Tens of thousands of Spaniards protested on Sunday against a new labour law which hands more power to employers by making it cheaper to fire workers and easier to restrict wage hikes.
The demonstrations were the first since unions called a general strike for March 29 and add to a growing number of street protests against government reforms and spending cuts aimed at putting Spain's finances back on track.
Union organisers said as many as half a million people attended the peaceful marches in 60 cities, where protesters beat drums and waved red union flags, although police gave no official estimate.
Spain has the highest unemployment rate in the European Union at 23 percent and the government predicts this will hit a record high of 24.3 percent this year. Spain accounts for nearly a third of all the jobless in the euro zone.
The centre-right government says measures like cutting severance pay to 33 days for every year worked from 45 days and restricting inflation-linked salary hikes will bring flexibility to Spain's rigid labour market.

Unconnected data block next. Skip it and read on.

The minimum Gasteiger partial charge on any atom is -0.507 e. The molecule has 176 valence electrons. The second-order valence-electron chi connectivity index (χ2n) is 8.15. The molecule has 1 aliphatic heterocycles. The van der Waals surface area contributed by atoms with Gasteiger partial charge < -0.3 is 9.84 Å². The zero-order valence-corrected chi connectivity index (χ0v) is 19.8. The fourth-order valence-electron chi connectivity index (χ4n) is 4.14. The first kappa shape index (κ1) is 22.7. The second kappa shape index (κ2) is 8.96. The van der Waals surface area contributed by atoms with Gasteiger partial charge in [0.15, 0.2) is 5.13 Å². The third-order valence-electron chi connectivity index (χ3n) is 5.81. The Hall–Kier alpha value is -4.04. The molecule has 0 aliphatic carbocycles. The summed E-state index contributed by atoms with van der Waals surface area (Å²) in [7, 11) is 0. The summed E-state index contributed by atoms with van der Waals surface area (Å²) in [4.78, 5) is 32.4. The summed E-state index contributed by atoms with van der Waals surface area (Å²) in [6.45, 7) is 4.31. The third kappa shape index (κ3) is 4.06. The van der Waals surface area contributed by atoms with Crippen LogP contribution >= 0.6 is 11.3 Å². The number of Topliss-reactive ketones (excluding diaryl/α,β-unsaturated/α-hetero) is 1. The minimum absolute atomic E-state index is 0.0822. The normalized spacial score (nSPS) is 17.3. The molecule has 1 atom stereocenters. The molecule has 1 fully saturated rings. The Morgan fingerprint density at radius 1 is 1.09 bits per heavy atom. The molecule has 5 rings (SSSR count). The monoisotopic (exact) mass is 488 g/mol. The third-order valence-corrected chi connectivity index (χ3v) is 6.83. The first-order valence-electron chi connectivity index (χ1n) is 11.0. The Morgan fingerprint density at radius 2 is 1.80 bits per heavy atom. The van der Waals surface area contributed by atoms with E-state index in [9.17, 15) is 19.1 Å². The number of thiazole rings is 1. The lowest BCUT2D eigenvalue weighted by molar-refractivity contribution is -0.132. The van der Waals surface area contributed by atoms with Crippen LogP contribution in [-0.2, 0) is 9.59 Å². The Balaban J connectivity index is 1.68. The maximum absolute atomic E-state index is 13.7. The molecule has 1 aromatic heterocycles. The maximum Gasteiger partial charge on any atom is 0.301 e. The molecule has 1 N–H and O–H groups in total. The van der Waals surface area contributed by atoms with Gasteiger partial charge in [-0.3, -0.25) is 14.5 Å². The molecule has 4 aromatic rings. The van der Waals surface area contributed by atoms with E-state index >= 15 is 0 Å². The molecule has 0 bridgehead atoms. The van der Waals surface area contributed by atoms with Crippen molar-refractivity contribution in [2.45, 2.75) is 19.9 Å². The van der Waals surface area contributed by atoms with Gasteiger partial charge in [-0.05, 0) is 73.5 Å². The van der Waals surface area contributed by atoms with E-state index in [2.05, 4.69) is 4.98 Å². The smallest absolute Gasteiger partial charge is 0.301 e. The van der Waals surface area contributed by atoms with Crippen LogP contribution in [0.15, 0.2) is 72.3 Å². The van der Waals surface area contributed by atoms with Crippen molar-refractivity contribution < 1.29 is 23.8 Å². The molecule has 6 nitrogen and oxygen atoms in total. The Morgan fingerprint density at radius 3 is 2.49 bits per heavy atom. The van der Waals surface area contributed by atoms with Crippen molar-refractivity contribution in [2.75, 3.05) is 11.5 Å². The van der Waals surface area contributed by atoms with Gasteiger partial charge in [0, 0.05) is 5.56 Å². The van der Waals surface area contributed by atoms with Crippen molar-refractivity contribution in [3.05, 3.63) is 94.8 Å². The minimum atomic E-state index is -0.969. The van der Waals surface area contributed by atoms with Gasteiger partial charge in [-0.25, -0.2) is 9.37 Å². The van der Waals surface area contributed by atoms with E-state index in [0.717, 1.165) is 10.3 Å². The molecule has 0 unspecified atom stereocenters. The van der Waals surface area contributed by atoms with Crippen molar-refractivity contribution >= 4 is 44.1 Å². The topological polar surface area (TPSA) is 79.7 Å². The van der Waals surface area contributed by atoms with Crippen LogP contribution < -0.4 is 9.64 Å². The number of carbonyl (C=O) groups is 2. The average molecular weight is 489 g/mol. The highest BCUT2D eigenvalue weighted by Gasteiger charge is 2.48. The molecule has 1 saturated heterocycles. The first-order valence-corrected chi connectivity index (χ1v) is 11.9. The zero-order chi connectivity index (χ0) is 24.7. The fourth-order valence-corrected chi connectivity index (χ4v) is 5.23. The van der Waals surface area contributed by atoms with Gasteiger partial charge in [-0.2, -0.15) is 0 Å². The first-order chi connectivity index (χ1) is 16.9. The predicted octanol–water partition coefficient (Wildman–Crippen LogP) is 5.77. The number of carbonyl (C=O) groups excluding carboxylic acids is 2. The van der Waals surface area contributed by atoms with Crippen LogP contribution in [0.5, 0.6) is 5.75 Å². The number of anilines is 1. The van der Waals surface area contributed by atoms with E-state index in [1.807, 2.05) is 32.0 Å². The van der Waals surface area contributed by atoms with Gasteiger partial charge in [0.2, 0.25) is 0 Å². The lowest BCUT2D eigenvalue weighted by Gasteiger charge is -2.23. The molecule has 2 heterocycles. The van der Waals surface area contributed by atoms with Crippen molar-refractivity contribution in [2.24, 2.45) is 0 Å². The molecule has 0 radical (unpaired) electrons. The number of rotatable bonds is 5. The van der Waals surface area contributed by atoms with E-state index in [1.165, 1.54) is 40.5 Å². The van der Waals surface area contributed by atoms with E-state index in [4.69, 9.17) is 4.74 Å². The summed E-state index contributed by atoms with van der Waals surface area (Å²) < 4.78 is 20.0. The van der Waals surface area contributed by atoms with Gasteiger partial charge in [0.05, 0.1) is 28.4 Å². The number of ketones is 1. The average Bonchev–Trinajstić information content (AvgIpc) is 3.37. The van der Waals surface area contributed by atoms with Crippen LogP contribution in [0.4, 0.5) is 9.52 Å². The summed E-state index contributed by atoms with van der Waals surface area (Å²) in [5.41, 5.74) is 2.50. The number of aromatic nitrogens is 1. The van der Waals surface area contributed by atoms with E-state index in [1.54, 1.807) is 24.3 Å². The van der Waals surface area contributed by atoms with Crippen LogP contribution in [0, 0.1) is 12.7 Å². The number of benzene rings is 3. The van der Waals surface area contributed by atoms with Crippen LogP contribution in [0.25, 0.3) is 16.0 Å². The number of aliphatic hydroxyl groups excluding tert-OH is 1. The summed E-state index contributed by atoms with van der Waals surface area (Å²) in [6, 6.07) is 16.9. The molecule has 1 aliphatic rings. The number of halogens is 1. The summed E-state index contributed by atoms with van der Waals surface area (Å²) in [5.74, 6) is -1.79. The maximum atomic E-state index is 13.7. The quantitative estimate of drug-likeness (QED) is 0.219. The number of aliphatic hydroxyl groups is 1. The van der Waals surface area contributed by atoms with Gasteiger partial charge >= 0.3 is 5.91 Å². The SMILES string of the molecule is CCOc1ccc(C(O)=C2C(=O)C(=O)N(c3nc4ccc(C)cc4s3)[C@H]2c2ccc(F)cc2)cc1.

The government is desperate to show Brussels it is serious about enforcing unpopular structural reforms and spending cuts aimed at keeping its budget under control.
But protesters in Madrid said the measures wrecked workers' rights.
It's damaging for workers, it makes it easier to fire people, it benefits employers -- they're laying us off across the public sector, said Irene Jimenez, a 29-year-old health worker on the latest of a series of three-month contracts.
The reform would not help Spain's unemployed, public sector employee Jose Javier Rodriguez, 53, said.
It's absurd to think you're going to bring down unemployment by making it easier to fire people, he said.
The March 29 general strike is the first since September 2010 when unions balked at a watered-down labour reform enforced by the previous Socialist government.
The 2010 strike had limited impact aside from disrupting transport and factories.
Around three-quarters of Spaniards do not believe the labour reform will help create jobs, according to a recent poll. However, 67 percent believe a general strike will not help matters and may make the situation worse.
(Editing by Michael Roddy)